Public objShell : Set objShell = CreateObject("WScript.Shell")
If Instr(1, WScript.FullName, "CScript", vbTextCompare) = 0 Then
    objShell.Run "cscript " & chr(34) & WScript.ScriptFullName & chr(34) & " //Nologo" & chr(34), 0, False
 
    WScript.Quit
End If

Simply pasting this code above the main script, (And I also updated the Wscript.echo to be

Set objStdOut = WScript.StdOut
  objStdOut.Write "UserLoggedIn = True"  

for CONDOR reasons, and we end up with the complete code below.


Public objShell : Set objShell = CreateObject("WScript.Shell")
If Instr(1, WScript.FullName, "CScript", vbTextCompare) = 0 Then
    objShell.Run "cscript " & chr(34) & WScript.ScriptFullName & chr(34) & " //Nologo" & chr(34), 0, False
 
    WScript.Quit
End If
strComputer = "."   ' " use "." for local computer 
Set objWMI = GetObject("winmgmts:" _ 
           & "{impersonationLevel=impersonate}!\\" _ 
           & strComputer & "\root\cimv2")
set colSessions = objWMI.ExecQuery _ 
  ("Select * from Win32_LogonSession Where LogonType = 2") 
     
If colSessions.Count = 0 Then     
  Set objStdOut = WScript.StdOut
  objStdOut.Write "UserLoggedIn = False"
   
  
Else
  Set objStdOut = WScript.StdOut
  objStdOut.Write "UserLoggedIn = True"  
End If

Now run that and how ever you start it, if you don’t use Cscript.exe it will resubmit it’s self using Cscript.exe and output the result to stdout.

Now by playing around with the logonType and other bits of this code we could make it quite useful, it will return the logged on status of a remote machine if you replace the “.” with a valid remote computer name.

Well I hope that may be useful to some, and my thanks goes to those who came before me and provided the foundations, Please visit there sites to see many other great scripting examples.

VBScript – How to show logged on users?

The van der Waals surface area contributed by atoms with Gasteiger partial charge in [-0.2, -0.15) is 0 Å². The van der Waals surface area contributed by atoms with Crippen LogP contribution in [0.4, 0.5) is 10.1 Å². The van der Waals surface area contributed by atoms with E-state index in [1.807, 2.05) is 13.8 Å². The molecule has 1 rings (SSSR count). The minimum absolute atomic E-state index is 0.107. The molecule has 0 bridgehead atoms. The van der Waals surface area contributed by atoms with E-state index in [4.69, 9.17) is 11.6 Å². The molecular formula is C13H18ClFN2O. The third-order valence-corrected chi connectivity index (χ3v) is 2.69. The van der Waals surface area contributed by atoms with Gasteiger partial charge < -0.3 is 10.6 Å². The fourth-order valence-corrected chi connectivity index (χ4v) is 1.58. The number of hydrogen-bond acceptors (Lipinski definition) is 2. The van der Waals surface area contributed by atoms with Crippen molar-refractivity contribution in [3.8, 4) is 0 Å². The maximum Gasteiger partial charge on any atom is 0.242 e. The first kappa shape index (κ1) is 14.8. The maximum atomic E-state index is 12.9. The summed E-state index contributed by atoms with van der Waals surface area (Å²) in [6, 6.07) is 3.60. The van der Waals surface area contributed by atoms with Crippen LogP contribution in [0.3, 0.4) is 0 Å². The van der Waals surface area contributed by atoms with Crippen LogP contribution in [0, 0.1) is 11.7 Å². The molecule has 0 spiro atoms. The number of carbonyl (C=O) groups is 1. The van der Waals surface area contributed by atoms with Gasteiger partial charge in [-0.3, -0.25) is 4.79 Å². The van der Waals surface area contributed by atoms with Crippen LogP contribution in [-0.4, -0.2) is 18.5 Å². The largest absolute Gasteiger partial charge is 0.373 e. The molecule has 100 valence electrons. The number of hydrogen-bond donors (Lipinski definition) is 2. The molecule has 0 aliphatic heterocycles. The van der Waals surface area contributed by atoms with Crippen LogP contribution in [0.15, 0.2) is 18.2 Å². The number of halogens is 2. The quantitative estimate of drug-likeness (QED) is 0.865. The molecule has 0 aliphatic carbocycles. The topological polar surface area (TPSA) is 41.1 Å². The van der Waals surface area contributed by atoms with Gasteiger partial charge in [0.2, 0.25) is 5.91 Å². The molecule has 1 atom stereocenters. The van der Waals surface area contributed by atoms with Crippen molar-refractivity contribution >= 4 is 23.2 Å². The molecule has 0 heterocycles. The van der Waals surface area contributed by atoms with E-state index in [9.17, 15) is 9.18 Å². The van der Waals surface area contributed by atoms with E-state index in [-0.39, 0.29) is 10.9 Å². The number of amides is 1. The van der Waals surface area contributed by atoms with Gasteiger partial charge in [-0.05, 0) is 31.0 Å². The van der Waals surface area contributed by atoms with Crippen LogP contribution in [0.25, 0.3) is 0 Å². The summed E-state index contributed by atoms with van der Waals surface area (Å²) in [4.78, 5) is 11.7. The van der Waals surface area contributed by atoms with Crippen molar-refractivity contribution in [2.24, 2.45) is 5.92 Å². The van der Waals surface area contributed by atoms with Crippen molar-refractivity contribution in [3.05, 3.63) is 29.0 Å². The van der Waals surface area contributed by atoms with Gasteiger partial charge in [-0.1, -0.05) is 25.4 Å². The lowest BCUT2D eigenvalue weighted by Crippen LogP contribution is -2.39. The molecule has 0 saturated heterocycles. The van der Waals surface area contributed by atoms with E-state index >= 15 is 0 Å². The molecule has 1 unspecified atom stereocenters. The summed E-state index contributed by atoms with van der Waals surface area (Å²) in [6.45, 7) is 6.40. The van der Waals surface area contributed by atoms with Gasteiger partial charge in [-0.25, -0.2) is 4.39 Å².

Force Cscripe

DevilWAH

Slip Streaming XP,

Today I was upgrading some from windows 2000 to XP, and 99% of the upgrade I was able to do over the network. The only part I needed to go out to the PC was due to the network card not getting picked up correctly. While the PC is in the building next door this is not really an issue. But the next block are on some farms a mile or so from the main site.

The system I was using to install is straight forward.

First copy the i386 folder from a windows XP CD to a network drive and make it available via a share. The users who will be running the install needs read access to this folder.

Second go in to your group policy editor and create a new policy called “upgrade XP”

Edit this policy and chose User Configuration  –> Software Settings.

Right click software insulation and chose new –> package.

in the box that pops up browes to the i386 folder on the share and choses the Winnt32.msi file. Click OK.

Now when you log on to a windows 200 PC, and either the user or the PC has that GP applied to them, by going in to add/remove programs and then clicking Add new Programs, you will see the upgrade to XP insulation.

But as I said the big problem is the default XP CD does not have many network drivers and many PC’s although will run the upgrade will not be able to connect to the network, requiring a you to visit the PC’s with a pen-drive and a copy of the correct drivers.

Many years ago I remember slip streaming office on to an XP CD, and I remember at the time it was a right pain and took me for ever to get it working, requiring manually editing config files and many attempts before I got it to run. But knowing that slipstreaming drivers is possible I thought I would take a look at how things are now.

All I can say is Nlite, This tool has come on massively and even tough it has not been in active development for a while now, it still does every thing you need. Where are before slipstreaming was copy this there, edit this file, run this, copy that back there……

Now the process is simple.

Install nlite.

Copy your XP insulation CD in to a folder on the hard drive.

Run nlite and point it to the folder.

Chose what you want t0 add/remove, drivers, packages, set up default settings…

Decided if you want to build the boot-able ISO image

Click GO.

Nlite

And its all done for you…

If you still do install from disk and you find your self having to do the same tidy ups after every install, slipstreaming is a great method to automate the process.

Now I can upgrade the PC’s remotely and they pop back on to the network after a reboot to let me complete the upgrade, going to save a few miles of travel :)

Old but still useful.

DevilWAH